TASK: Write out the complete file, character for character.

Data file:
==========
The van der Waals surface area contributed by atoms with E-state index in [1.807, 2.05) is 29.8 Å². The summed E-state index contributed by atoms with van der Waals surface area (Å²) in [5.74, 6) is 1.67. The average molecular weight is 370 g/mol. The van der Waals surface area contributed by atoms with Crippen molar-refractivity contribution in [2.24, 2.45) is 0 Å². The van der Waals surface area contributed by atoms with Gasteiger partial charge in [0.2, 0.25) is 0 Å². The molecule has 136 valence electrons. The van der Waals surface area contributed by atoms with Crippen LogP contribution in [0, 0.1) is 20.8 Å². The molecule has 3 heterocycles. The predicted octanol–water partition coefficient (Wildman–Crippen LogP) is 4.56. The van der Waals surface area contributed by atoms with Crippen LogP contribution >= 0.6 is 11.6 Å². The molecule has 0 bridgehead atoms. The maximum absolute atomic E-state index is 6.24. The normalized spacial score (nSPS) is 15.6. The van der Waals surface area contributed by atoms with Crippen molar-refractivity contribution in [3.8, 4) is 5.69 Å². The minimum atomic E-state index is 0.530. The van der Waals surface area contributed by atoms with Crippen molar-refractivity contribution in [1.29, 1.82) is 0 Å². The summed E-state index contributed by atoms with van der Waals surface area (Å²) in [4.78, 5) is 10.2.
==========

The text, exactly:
The van der Waals surface area contributed by atoms with E-state index in [1.807, 2.05) is 29.8 Å². The summed E-state index contributed by atoms with van der Waals surface area (Å²) in [5.74, 6) is 1.67. The average molecular weight is 370 g/mol. The van der Waals surface area contributed by atoms with Crippen molar-refractivity contribution in [2.24, 2.45) is 0 Å². The van der Waals surface area contributed by atoms with Gasteiger partial charge in [0.2, 0.25) is 0 Å². The molecule has 136 valence electrons. The van der Waals surface area contributed by atoms with Crippen LogP contribution in [0, 0.1) is 20.8 Å². The molecule has 3 heterocycles. The predicted octanol–water partition coefficient (Wildman–Crippen LogP) is 4.56. The van der Waals surface area contributed by atoms with Crippen LogP contribution >= 0.6 is 11.6 Å². The molecule has 0 bridgehead atoms. The maximum absolute atomic E-state index is 6.24. The normalized spacial score (nSPS) is 15.6. The van der Waals surface area contributed by atoms with Crippen molar-refractivity contribution in [3.8, 4) is 5.69 Å². The minimum atomic E-state index is 0.530. The van der Waals surface area contributed by atoms with Crippen molar-refractivity contribution in [1.29, 1.82) is 0 Å². The summed E-state index contributed by atoms with van der Waals surface area (Å²) in [4.78, 5) is 10.2.